I could cite the stats. I have before:

90% of all homeless and runaways come from fatherless homes. 63% of youth suicides. 85% of kids with behavior issues. 85% of all kids in prison. 71% of pregnant teenage girls. 71% of high school drop outs. All from homes lacking a father. This is not an abstract concept for me, either. A few weeks ago, I was taking a carload full of middle school boys home from our youth group when I realized that the majority of kids in my car had no dad or had a terrible dad. Over and over and over again, I hear stories of kids who have been abused, neglected, mistreated or abandoned. I hear again and again from boys that feel unloved, unwelcome, and unwanted. It’s appalling how common this problem has become, and how it has become for so many the norm and not the exception.

I tweeted the other night that sometimes the only hope I can still hang on to is knowing that some people, many of them fathers who left their kids, will one day have to answer to a very angry God.

That may sound terrible. It may make me a terrible Christian. And you’re probably right.

But when I look at the lives that have been devastated by being fatherless (or, at least, lacking a good father if not actually physically lacking a father), I’m not sure you could blame me.

We were made, designed and created by God to have a mom and a dad who love each other and who love us as their kids. And there are a lot of guys I know that have had that robbed from them by their dads. I hate to even call it an ideal because it makes it sound like something that should only happen in fairy tales and Disney movies, but that ideal of a loving family is something every boy (and girl) is entitled to. It was something they are hardwired for. Something they crave. Something they need, desperately.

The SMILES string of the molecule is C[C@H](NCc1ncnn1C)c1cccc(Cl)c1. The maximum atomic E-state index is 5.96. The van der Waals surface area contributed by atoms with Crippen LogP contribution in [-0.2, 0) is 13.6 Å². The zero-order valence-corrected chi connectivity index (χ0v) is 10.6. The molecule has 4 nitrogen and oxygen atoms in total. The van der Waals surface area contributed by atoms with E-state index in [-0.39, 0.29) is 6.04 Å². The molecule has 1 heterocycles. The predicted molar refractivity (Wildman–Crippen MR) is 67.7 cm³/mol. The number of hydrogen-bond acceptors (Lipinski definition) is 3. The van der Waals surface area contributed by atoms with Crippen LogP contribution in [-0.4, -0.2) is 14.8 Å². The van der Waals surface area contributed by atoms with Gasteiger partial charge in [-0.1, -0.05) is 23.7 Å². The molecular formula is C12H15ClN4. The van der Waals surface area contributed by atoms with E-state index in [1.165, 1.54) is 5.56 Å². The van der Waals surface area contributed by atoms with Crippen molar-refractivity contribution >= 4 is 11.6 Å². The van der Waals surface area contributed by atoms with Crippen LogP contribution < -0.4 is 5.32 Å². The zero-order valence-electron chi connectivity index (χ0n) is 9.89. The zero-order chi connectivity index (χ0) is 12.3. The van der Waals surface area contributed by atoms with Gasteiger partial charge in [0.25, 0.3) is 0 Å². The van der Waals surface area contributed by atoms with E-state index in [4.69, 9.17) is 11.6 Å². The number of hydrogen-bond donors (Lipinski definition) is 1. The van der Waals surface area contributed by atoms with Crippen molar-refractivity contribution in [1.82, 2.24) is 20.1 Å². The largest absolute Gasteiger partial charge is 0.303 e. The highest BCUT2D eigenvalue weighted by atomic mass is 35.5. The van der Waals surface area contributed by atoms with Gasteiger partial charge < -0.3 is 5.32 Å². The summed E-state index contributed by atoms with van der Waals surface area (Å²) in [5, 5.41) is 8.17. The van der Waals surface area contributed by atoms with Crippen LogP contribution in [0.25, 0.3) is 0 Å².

And it makes me so desperately angry that so many of my middle school guys don’t get the love, appreciation, and affirmation they were made to receive from their fathers.

And while I was driving all these guys homes that night, another thought popped into my head that’s just overwhelming:

I might be the one and only man in these guys’ lives pursuing a relationship with them and a relationship with Jesus. I might be the one and only up close example they have in their lives of what it looks like for a man to try to follow Jesus. And I might be the only man that has said anything positive and encouraging and life-giving in their lives in a long time.

Holy &^*#@. No pressure, right?! That’s not the case for every kid, and it’s probably not true for even most of my guys, but I do know of a handful of cases where that’s absolutely true. And it’s crazy to me that the things I say and do could matter that much to anybody.

And I’m not the only one. I know a lot of great guy leaders that have a lot of guys that need those great leaders to be the best Jesus followers they can be.

Because when it’s all over, we can’t do this by ourselves. I can’t do this by myself. I’ve never felt like I needed Jesus more than realizing I might be the only person in some guys’ lives modeling what it means to try to follow Jesus.

I can’t stack up. But knowing that nobody else is even trying for some guys–that’s motivating. It’s motivating enough to try to get me to come as close to Jesus as I possibly can.

I always say that the most difficult passage of scripture to follow has to be 1 Corinthians 11:1: “And you should imitate me, just as I imitate Christ.”

Because that’s exactly what I’m asking a bunch of guys to do. And I don’t think I ever did it on purpose, it just sort of happened because they didn’t have anybody else to show them the way. But if God has given that to me for a time and a season — then I’m going to try to be the best at it as I possibly can. Leaders go first.